Close your eyes and imagine the culinary delights found on the shelves of a food store featuring international specialties, outlined in alphabetical order below: 

  • Arabic: Hummus, dates, Ful Medames, honey, Shawarma
  • French:  Artisan made baguettes, cheeses, Champagne & vinos
  • German: Artisan made bratwurst, spargel, sauerkraut
  • Greek: Olive oil, salad, yogurt, tzatziki
  • Indian:  Dal, spices, curries
  • Italian: Tomatoes, olives, fresh meats
  • Japanese: Edamame, sushi & sashimi, miso soup, teas
  • Mexican: Avocado, fresh fish, beans, salsas
  • Scandinavian: Herring, lingonberries

These delicious offerings are raised, grown, or harvested and are the dietary staples of the host nations. These foods not only sustain residents but help them to grow stronger and ward off illness. They make a powerful contribution to overall well-being!

Now open your eyes and behold the offerings from the Taste of America store located in Valencia, Spain.

The American culinary wonders are: 

  • Reese’s Peanut Butter Cups
  • Pop Tarts 
  • Pringles
  • Monster Energy drinks
  • Cheetos
  • Lucky Charms cereal 
  • And more…!

What sets these apart from their international competitors?  Three things:  

  • Sugar—and tons of it
  • Processing
  • Harmful oils and additives  

These foods are created, not harvested. They are produced in manufacturing facilities, not raised on farms. They are the products of lab scientists, not farmers, fishermen, butchers, and bakers. Some might suggest they are “Franken-foods.”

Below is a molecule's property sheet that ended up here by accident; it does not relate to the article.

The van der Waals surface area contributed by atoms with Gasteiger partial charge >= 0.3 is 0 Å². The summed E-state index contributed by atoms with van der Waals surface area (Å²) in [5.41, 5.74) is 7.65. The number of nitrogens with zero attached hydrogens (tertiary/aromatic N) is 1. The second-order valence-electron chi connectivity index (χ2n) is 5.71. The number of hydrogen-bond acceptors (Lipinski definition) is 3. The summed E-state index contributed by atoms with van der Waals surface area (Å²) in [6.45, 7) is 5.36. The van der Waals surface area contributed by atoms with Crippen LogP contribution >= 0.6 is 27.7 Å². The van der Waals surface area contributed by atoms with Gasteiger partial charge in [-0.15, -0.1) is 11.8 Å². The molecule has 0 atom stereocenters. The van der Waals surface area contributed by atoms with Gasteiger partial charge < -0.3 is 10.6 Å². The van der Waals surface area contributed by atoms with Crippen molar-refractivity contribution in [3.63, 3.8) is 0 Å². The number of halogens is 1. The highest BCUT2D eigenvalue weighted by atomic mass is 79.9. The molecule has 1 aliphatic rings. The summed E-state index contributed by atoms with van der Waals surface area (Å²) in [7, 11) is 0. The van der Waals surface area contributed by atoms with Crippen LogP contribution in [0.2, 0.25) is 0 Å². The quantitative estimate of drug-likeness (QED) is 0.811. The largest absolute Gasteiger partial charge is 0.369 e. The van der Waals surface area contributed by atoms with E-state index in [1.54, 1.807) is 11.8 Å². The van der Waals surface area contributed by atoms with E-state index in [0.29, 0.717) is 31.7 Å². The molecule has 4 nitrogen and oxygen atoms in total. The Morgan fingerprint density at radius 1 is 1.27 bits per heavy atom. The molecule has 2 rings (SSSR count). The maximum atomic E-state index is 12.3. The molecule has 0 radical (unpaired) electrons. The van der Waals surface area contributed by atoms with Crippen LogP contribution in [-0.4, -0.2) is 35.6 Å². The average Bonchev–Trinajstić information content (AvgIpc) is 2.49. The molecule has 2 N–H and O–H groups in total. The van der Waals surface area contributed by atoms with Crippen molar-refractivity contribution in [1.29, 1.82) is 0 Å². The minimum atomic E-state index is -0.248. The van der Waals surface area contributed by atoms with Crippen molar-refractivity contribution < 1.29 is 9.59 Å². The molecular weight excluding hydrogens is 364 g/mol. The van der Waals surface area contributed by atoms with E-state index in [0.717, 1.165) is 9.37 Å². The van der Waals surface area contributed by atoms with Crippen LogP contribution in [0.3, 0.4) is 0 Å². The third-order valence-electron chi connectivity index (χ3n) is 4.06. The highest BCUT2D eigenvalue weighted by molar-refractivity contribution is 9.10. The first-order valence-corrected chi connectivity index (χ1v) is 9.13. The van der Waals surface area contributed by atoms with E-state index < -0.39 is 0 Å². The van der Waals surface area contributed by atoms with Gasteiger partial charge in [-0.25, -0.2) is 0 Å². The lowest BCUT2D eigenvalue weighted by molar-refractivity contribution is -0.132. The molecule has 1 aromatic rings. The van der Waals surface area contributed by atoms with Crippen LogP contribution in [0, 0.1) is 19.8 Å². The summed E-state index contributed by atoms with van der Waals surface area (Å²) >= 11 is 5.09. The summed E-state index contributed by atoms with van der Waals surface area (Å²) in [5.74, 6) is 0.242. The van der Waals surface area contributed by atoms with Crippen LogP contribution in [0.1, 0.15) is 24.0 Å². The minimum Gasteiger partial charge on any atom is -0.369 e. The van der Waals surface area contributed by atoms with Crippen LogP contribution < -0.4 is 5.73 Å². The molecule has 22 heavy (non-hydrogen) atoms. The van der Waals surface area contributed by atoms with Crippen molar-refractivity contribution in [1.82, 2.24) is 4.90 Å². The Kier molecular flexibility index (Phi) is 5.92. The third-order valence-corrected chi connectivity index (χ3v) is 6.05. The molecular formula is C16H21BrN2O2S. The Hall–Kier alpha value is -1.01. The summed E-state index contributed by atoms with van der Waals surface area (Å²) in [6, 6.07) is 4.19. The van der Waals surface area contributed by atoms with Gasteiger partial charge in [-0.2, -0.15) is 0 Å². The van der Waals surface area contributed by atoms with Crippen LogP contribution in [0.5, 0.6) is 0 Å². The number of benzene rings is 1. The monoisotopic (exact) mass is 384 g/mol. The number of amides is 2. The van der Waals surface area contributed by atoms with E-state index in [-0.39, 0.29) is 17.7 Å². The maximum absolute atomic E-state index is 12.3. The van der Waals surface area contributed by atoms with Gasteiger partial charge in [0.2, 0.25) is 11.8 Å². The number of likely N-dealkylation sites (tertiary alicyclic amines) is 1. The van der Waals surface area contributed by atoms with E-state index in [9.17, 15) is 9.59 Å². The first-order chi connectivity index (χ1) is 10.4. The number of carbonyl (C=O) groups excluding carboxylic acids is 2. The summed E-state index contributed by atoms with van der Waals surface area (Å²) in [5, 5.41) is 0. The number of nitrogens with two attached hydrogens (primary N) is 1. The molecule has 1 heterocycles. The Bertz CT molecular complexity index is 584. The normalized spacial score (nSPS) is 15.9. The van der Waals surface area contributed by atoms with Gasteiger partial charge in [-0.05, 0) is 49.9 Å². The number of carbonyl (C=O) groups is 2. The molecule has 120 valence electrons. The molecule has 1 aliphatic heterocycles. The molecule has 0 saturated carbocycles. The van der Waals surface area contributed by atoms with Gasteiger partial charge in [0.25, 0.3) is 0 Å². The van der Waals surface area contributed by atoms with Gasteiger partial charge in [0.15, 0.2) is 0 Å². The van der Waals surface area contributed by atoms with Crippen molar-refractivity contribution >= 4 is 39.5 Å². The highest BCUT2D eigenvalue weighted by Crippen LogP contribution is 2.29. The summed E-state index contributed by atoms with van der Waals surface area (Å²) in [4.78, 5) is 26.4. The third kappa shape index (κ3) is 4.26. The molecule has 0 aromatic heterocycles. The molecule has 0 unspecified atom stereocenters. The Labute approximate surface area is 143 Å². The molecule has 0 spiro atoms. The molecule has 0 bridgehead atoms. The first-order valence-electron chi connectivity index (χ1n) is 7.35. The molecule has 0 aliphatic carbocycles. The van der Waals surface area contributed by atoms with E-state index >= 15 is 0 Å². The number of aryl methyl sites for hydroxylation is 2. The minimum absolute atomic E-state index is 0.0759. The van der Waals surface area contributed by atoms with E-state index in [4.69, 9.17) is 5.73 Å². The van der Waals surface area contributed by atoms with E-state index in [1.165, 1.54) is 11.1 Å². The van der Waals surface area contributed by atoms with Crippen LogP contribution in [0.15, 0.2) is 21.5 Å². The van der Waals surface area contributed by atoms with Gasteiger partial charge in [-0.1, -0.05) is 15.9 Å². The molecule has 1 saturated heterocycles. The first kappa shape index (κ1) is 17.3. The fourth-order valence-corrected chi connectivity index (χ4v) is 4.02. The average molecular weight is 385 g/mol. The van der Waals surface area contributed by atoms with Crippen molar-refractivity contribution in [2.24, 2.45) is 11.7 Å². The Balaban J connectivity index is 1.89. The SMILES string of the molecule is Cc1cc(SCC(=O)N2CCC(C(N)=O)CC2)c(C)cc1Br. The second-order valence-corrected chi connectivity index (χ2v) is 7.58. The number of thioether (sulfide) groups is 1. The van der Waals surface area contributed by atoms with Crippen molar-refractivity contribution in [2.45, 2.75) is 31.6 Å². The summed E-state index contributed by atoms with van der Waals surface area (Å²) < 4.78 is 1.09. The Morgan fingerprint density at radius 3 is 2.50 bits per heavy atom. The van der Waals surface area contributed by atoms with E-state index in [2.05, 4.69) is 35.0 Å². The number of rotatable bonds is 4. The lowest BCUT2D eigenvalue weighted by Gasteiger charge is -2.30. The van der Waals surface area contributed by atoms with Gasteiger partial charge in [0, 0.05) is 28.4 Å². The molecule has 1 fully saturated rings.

Sadly, these are mainstays of the American diet. Where companies are most successful exporting these wares to, those populations begin to resemble the average American—higher rates of obesity and long-term health issues. 

At the beginning of the last century, the American diet yielded lean Americans. Now the average American succumbs to, or struggles to avoid, levels of obesity. It has gotten so hard to combat the impact of the American diet that “surrender and acceptance” are prevalent, and many who want to put up a fight resort to surgery or drugs (e.g., Ozempic).  

Manufacturing processes create foods laden with sugar, additives, and harmful oils. Not only are they bad for you, but they are also alluring—even addictive. They tempt you and, sadly, often blunt your body’s natural signals for helpful sustenance. 

To improve your health and diet, you need to give your body what it needs, not what it wants and craves. Seek out your local farmer, butcher, and baker to make your diet more interesting, tastier, and healthier. A trifecta!  

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Header Image Credit: lightfieldstudios